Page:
How Important is Evidence?
Show me how or why this works. That’s what I think about anything in my life. I’m an educator. I teach English as a foreign language in a Japanese university, and I’m always asking, “Why does this work?” or “How does this work?” I do action research, which is basically conducting studies in your classroom environment with your students as the participants. I try different things, testing my hypotheses, and when I get positive results, I always ask the question, “Why?” Sure I can see that getting students to make specific language learning goals increases their motivation to learn English, but I do not know why it does. So, I am compelled to learn more about cognition and the way the brain processes language. I’m even thinking about getting a PhD. in neurolinguistics. I want to fully understand how the brain works with regard to learning a second language.
Although this curiosity and thirst for knowledge and desire for evidence works wonderfully in my profession as an educator, it causes some discomfort in my personal life. I find it difficult to have faith in the things that do not lend themselves easily to evidence; for example, the existence of god or a higher power. I want to believe there is something greater than this out there. I want to believe that I am Source and that life is bigger than just what I see, hear, smell, touch, and taste. That learning about the world through a series of experiments in which I test my various hypotheses is not the only way to learn. However, I cannot trust faith. I want to have faith, and when I do make a decision based on or allow myself to have faith, I almost always doubt it.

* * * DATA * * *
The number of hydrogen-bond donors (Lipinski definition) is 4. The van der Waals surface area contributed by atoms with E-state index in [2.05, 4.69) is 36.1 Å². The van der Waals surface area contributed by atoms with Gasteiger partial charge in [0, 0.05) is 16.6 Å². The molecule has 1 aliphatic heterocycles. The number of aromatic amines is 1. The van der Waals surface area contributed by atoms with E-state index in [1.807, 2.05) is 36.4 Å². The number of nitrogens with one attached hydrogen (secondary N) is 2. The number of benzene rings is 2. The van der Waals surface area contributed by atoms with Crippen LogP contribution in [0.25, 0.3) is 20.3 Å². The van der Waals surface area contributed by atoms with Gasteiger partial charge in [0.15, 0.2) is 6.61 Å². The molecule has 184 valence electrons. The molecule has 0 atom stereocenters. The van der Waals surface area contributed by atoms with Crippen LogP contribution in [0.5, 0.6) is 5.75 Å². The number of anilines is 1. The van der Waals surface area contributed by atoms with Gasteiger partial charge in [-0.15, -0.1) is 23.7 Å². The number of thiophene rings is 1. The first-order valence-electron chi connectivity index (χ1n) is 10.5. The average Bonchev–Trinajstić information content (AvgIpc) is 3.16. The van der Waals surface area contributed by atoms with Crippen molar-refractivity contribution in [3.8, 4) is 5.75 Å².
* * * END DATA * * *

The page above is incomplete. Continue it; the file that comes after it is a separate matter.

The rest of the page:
Sometimes relying on what is tangible and what is plausible or falsifiable can act as a crutch keeping you from taking risks or trying new things. On an intellectual level, I understand this. My reliance on evidence and the natural world is keeping me from experiencing other possibilities. If I loved myself, I would embrace the parts of myself that are romantic, and crave magic, and know there is more out there than just the physical world. I want to know my spiritual side. I want to fully commit to it, but my scientific side, the careful part of myself holds me back.
There is also of course the fear of being made a fool of. I’m afraid that if I fully embrace my spirituality and declare to everyone in my life that I believe in Source energy, that I believe that there is so much more out there than what I can see with my physical eyes and touch with my corporal hands, I will be laughed at, ostracized and dismissed. I don’t want people to lose respect for me. I don’t want people to speak of me in hushed tones behind closed doors.
So I’m left with the question, the one that I have committed myself to asking every time I had to make a decision big or small and that is “What would someone who loved themselves do?” and the answer is:
“Be true to yourself. Be honest about your misgivings while at the same time forthcoming about your willingness to learn using different tools. Don’t declare anything until you are absolutely certain, but don’t hide what you are doing. Believe that the people who love you will accept you no matter what you do because they love you for who you are not what you do. Believe and trust that others who will love you for who you are will come into your life once you embrace the part of you that is spiritual and that knows you are Source. Do what feels good to you, and don’t worry what others think. Be a fool. It is better than living a lie. It is better than abandoning yourself. Take it one day at a time, don’t rush it.”
And so I shall.
May you find the courage to be yourself every day no matter what.
I hope you’ll share your thoughts on this topic. I look forward to hearing from you.